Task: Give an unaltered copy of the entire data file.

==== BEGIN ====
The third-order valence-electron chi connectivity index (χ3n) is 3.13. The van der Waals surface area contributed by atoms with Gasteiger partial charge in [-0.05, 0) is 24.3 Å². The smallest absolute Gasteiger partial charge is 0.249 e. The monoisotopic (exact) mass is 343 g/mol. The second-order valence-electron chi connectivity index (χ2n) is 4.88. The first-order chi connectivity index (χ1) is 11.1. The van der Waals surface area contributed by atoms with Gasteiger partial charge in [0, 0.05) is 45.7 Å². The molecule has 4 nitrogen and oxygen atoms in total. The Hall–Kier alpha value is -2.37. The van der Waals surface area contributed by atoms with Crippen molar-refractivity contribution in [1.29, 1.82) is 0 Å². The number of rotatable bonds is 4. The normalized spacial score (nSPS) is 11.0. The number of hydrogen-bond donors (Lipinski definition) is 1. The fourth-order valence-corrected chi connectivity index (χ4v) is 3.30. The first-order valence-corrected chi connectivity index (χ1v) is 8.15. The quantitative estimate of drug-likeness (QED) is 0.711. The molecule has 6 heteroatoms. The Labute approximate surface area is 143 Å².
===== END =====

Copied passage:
The third-order valence-electron chi connectivity index (χ3n) is 3.13. The van der Waals surface area contributed by atoms with Gasteiger partial charge in [-0.05, 0) is 24.3 Å². The smallest absolute Gasteiger partial charge is 0.249 e. The monoisotopic (exact) mass is 343 g/mol. The second-order valence-electron chi connectivity index (χ2n) is 4.88. The first-order chi connectivity index (χ1) is 11.1. The van der Waals surface area contributed by atoms with Gasteiger partial charge in [0, 0.05) is 45.7 Å². The molecule has 4 nitrogen and oxygen atoms in total. The Hall–Kier alpha value is -2.37. The van der Waals surface area contributed by atoms with Crippen molar-refractivity contribution in [1.29, 1.82) is 0 Å². The number of rotatable bonds is 4. The normalized spacial score (nSPS) is 11.0. The number of hydrogen-bond donors (Lipinski definition) is 1. The fourth-order valence-corrected chi connectivity index (χ4v) is 3.30. The first-order valence-corrected chi connectivity index (χ1v) is 8.15. The quantitative estimate of drug-likeness (QED) is 0.711. The molecule has 6 heteroatoms. The Labute approximate surface area is 143 Å².